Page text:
All the footnotes we’ve read in the past week made it easier to read the poems at least in the sense that I know to not get distracted by them initially, to try and form my own thoughts about the poem independent from projected/implicit meaning that’s been over my head. The poems read as epic and evoked plenty of religious imagery, being identifiably majestic as well as subtle. I didn’t really know what to make of the poem To the Brooklyn Bridge until the final stanza. It made me think that Crane was circling around the idea that we are human and ordinary, but what we can create can be extraordinary, and that there is a sort of redemption in this. Though much of what has been created in modernity has eroded myth and divinity, not all hope is lost. Line 30: “(How could such mere toil align thy choiring strings)” furthers this point. The footnotes sometimes seem to make something of noting and I think that’s the biggest issue I have with them – it comes across as a desperate fishing for meaning, but then again the poet is an artist and art is always intentional, intricately so. I struggled to grasp the eroticism noted in footnote 14, needed footnote 6 to illuminate the suicide that has occurred, and footnote 12 helped paint a picture of private and public life cross-pollinating on site at the bridge. The earthly is connected to the celestial and spiritual, departing from Eliot’s The Waste Land, which was more experimental in terms of form, causing me to see Crane’s poetry as more assuring and less anxiety inducing, contributing to my overall sense of the poem as more optimistic about the time in which the poet lives.

To Brooklyn Bridge: A Balance Between Footnotes and Self Interpretation

The most difficult part of the poem involved deciphering what Crane means. Several examples come to mind: “inviolate curve” (5), “panoramic sleights” (9), “speechless caravan” (20), “harp and alter” (29). In some of these cases, the footnotes provide a possible interpretation, such as “speechless caravan” representing the heavy traffic or the “harp and alter” representing the lines and superstructure of a bridge.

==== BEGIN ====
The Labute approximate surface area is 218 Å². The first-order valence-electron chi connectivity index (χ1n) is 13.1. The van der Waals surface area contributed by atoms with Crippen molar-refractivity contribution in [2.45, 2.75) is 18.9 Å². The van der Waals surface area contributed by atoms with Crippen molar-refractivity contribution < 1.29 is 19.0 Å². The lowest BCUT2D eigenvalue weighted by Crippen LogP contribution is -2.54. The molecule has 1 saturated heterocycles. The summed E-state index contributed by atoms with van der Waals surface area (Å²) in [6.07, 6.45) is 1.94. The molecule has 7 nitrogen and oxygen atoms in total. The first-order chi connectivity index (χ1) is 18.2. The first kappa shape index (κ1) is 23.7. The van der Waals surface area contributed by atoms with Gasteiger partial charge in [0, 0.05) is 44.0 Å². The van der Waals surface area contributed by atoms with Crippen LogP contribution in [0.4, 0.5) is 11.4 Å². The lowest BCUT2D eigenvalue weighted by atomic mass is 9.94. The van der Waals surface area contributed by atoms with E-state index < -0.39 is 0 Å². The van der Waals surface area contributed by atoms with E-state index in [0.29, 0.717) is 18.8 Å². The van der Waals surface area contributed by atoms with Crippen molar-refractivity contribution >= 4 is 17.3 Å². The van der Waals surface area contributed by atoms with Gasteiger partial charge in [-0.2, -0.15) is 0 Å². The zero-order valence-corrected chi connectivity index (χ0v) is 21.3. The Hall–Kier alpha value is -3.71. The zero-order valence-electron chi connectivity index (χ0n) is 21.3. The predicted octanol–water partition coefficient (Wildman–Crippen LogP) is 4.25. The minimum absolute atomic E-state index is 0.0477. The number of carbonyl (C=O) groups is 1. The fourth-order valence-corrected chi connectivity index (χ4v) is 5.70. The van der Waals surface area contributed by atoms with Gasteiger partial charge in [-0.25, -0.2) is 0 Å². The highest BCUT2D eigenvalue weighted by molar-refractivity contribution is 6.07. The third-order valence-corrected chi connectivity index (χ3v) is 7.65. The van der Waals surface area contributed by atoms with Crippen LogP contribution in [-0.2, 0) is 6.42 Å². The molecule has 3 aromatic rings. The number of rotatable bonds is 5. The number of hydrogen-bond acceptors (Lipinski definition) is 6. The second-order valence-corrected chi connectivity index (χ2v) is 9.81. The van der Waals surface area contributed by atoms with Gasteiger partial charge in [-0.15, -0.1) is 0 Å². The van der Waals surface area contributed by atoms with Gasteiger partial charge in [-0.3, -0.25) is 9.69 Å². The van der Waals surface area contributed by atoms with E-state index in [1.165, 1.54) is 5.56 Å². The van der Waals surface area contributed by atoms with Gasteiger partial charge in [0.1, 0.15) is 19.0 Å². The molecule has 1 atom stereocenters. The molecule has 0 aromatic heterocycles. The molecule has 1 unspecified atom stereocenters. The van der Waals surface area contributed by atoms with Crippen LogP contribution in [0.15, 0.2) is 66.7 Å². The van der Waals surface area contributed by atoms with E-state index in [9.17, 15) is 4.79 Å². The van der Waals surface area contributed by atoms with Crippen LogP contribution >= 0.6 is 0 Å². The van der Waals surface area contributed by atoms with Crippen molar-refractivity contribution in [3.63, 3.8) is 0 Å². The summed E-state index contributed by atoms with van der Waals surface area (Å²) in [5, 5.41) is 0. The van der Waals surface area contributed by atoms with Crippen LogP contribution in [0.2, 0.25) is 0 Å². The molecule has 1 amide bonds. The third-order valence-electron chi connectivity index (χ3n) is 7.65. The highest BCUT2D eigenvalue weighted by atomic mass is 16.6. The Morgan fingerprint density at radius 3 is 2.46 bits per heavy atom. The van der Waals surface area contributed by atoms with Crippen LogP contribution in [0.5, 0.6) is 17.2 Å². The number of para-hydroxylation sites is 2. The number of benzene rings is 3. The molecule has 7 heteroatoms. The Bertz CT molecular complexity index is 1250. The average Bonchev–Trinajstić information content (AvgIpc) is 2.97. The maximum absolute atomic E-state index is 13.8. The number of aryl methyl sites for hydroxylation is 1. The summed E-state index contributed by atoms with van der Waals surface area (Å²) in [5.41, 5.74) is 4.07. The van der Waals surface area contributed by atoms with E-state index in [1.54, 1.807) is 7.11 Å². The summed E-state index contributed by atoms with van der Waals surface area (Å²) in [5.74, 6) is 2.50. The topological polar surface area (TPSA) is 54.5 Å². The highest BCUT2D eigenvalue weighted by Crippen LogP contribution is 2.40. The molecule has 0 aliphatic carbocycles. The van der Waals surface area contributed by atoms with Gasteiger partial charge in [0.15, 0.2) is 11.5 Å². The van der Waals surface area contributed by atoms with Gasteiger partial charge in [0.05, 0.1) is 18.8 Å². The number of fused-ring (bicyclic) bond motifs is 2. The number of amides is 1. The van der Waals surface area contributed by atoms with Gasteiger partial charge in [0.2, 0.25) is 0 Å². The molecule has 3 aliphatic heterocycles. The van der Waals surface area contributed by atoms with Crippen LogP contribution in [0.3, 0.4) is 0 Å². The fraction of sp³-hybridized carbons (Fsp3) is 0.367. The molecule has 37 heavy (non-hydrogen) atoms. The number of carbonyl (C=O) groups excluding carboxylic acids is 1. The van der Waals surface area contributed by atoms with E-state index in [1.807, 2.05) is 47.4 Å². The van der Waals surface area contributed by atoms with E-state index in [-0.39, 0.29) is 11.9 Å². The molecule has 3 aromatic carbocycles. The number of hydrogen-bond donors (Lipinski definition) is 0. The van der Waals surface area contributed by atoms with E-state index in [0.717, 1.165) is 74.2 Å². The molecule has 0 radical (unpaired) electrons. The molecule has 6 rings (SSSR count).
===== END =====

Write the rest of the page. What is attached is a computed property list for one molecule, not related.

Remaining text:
The way I figured out “panoramic sleights”, and subsequently all other confusing terms, was using a combination of context and metaphorical thinking. The stanza talk about cinemas, so I assumed that the panoramic refers to the abundance of lights that would typically engulf an urban movie theater. “Sleight” may refer to the actual movie, describing it as deceptive or a form of trickery.

It is worthwhile to comment on the footnotes in this case because the poem is so heavily annotated. In most cases, the annotations helped clarify what Crane meant. For example, it would be difficult to decipher “Down Wall” into “Wall Street”. On the other hand, understanding the reference to the Old Testament, which is discussed in footnote 10, might hold little meaning if the complete significance of the story is unclear.

It is also interesting to note that many of the footnotes are questionable in the objectivity. For example, in footnote 11, the bridge’s engineering is described as triumphant. The line “O harp and altar, of the fury fused” could simply refer to the sturdiness or quality of workmanship of the structure rather than a direct reference to the tension lines of the bridge. This illustrates what I believe to be a common problem with excessive footnotes: the incorporation of emotion into an analysis where it is not warranted.

1 2